Because of the slight disadvantage to being illiterate, the DM may choose to provide a +1 bonus to Insight checks to read NPCs for illiterate characters. Such individuals have to rely on their own perceptions to understand situations since they cannot rely on store signs or other such abilities and therefore they pay more attention to body language and non-verbal cues. This bonus should be applied as the DM sees fit; it is not guaranteed.
Information on the races of Midnight in Fourth Edition can be found here.
The dark deeds that many must commit to simply survive under Izrador's rule has it's consequences. Doing evil or at least morally questionable acts can earn characters Taint points. A creature has an ongoing Taint score which is modified according to certain circumstances, described below. When an evil creature attacks with a power that targets Will, it receives a bonus to the attack equal to the target's Taint score. Getting rid of Taint points is difficult but can be done through truly courageous acts.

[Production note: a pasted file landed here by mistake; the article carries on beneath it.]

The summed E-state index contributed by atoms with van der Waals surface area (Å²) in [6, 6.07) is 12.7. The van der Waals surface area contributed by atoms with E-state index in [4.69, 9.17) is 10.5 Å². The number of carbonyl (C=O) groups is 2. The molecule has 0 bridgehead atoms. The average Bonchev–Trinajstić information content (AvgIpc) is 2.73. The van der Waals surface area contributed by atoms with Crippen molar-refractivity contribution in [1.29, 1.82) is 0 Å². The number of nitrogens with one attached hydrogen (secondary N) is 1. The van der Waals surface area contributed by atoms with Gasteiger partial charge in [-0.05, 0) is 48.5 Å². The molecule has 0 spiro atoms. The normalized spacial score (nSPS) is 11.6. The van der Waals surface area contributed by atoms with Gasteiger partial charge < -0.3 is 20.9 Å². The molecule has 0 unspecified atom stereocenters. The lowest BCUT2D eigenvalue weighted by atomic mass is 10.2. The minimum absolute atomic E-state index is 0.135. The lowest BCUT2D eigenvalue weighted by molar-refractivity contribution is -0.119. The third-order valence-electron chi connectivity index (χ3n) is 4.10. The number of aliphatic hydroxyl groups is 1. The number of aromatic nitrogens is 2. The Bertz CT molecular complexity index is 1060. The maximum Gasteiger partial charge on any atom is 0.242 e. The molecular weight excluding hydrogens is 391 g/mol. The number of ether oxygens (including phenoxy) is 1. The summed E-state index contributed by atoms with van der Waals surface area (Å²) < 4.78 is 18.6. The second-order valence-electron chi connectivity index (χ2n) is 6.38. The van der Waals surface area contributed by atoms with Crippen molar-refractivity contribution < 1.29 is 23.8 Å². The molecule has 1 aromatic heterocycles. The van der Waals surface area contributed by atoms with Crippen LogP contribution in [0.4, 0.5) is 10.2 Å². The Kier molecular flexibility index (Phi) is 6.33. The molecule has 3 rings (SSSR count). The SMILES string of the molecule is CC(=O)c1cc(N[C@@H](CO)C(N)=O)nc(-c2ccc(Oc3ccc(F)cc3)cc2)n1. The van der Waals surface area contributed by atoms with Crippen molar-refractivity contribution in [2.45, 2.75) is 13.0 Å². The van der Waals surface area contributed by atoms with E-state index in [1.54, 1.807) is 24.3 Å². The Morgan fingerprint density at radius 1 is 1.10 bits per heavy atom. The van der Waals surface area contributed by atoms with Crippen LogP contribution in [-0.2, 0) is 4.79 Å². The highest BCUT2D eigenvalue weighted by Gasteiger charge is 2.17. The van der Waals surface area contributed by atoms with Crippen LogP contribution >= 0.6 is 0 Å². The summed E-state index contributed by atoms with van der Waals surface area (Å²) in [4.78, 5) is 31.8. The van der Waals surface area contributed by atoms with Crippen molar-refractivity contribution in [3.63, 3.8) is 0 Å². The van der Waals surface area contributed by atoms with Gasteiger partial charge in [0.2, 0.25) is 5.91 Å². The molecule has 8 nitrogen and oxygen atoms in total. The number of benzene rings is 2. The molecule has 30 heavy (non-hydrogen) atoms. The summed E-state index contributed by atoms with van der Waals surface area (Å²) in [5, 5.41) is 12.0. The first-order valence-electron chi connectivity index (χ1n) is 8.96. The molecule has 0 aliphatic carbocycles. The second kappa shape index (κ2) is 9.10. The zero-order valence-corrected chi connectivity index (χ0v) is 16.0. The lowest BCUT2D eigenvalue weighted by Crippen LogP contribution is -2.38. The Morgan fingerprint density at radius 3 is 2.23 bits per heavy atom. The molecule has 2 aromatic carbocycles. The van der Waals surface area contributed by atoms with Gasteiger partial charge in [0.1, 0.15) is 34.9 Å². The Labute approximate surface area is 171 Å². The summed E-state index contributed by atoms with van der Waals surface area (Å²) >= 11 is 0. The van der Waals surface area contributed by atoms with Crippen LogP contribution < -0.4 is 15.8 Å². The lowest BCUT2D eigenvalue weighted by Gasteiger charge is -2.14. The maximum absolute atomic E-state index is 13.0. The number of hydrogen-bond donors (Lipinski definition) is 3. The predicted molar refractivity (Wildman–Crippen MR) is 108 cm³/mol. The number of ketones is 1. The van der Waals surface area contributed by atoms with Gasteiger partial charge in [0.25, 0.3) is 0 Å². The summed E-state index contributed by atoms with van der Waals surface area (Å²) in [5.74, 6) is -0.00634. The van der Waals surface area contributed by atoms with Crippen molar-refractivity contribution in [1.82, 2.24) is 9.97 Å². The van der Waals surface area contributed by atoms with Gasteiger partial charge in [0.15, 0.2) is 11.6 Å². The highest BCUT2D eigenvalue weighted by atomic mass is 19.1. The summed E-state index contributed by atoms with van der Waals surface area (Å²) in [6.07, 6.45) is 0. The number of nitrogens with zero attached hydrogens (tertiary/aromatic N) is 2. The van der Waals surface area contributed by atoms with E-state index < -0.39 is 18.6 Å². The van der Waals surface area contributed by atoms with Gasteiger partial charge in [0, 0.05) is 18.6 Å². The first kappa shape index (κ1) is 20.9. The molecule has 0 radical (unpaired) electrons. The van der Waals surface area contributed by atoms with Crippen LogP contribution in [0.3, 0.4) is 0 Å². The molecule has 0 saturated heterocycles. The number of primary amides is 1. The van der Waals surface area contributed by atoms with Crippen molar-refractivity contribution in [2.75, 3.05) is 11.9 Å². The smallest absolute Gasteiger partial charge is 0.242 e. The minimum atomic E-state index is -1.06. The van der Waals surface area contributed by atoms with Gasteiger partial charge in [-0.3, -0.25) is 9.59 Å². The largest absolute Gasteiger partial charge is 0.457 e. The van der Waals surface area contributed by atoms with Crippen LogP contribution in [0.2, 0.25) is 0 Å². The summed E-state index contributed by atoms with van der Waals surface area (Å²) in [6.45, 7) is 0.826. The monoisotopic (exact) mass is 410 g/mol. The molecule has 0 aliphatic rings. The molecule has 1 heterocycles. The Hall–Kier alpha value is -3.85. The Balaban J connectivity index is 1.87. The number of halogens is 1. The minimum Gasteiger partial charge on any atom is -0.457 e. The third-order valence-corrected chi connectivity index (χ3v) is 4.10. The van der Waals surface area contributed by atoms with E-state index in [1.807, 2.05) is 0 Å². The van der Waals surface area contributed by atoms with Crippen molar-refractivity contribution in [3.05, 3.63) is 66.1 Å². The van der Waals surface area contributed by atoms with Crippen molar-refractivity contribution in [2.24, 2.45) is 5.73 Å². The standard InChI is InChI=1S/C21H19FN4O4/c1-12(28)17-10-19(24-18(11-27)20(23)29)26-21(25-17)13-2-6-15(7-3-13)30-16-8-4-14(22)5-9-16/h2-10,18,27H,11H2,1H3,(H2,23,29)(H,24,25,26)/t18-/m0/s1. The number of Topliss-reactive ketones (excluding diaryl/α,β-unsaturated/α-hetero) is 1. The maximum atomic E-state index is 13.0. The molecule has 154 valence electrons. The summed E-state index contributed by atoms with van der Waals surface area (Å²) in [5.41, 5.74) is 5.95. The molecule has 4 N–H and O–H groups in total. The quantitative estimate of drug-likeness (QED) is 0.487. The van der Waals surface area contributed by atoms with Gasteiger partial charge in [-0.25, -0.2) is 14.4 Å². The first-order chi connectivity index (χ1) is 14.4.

Few now can claim to be experts on the past except for the long-lived elves and the proud dwarves, but Eredane has not always been gripped by Izrador's jealous hand. There were three ages previous to this, each of them marked by a cycle of growth, senescence, and then an awakening of the Dark God. The First Age was a time of new colonies and the founding of cities, when the elves, halflings, and gnomes of Eredane built powerful nations and the Dornish men of the north carved out their own kingdom. When Izrador arose in the north, an alliance of elves, dwarves, and men, led by Aradil the Witch-Queen, defeated him and cast him back to his icy retreat.
In the Second Age, the Sarcosans invaded Eredane from their powerful empire across the sea and wrested the south from the elves and halflings before conquering the Dornish kings of the north. Izrador tried again to conquer all and struck when the Sarcosans had lapsed into smug inertia. Queen Aradil led her elven troops to battle again and joined dwarven armies and Sarcosan and Dornish troops in the fight against the Dark God. Even with so might a host, the Lord of Shadows might have won if not for the dragons. The might dragons entered the fray and cast Izrador back once more before vanishing themselves to their secret homes.